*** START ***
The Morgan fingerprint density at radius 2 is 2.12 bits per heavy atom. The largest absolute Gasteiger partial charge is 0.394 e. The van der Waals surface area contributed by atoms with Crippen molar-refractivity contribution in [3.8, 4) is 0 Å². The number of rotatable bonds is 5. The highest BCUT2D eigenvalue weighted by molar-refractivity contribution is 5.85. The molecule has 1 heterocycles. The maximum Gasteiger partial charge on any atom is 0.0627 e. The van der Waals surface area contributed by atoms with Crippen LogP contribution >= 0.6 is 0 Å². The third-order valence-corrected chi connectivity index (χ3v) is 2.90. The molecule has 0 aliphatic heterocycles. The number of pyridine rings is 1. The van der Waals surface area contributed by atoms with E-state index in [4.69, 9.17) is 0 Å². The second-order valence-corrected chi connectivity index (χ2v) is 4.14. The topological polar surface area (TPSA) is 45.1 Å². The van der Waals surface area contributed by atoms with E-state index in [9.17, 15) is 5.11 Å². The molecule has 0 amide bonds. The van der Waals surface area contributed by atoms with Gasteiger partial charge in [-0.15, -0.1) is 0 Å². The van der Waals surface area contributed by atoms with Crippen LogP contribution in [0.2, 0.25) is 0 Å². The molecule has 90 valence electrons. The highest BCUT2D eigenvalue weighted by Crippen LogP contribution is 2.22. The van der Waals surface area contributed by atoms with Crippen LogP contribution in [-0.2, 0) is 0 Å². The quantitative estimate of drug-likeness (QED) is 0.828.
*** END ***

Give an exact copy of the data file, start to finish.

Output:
The Morgan fingerprint density at radius 2 is 2.12 bits per heavy atom. The largest absolute Gasteiger partial charge is 0.394 e. The van der Waals surface area contributed by atoms with Crippen molar-refractivity contribution in [3.8, 4) is 0 Å². The number of rotatable bonds is 5. The highest BCUT2D eigenvalue weighted by molar-refractivity contribution is 5.85. The molecule has 1 heterocycles. The maximum Gasteiger partial charge on any atom is 0.0627 e. The van der Waals surface area contributed by atoms with Crippen LogP contribution >= 0.6 is 0 Å². The third-order valence-corrected chi connectivity index (χ3v) is 2.90. The molecule has 0 aliphatic heterocycles. The number of pyridine rings is 1. The van der Waals surface area contributed by atoms with E-state index in [4.69, 9.17) is 0 Å². The second-order valence-corrected chi connectivity index (χ2v) is 4.14. The topological polar surface area (TPSA) is 45.1 Å². The van der Waals surface area contributed by atoms with E-state index in [9.17, 15) is 5.11 Å². The molecule has 0 amide bonds. The van der Waals surface area contributed by atoms with Gasteiger partial charge in [-0.15, -0.1) is 0 Å². The van der Waals surface area contributed by atoms with Crippen LogP contribution in [0.2, 0.25) is 0 Å². The molecule has 90 valence electrons. The highest BCUT2D eigenvalue weighted by Crippen LogP contribution is 2.22. The van der Waals surface area contributed by atoms with Crippen LogP contribution in [-0.2, 0) is 0 Å². The quantitative estimate of drug-likeness (QED) is 0.828.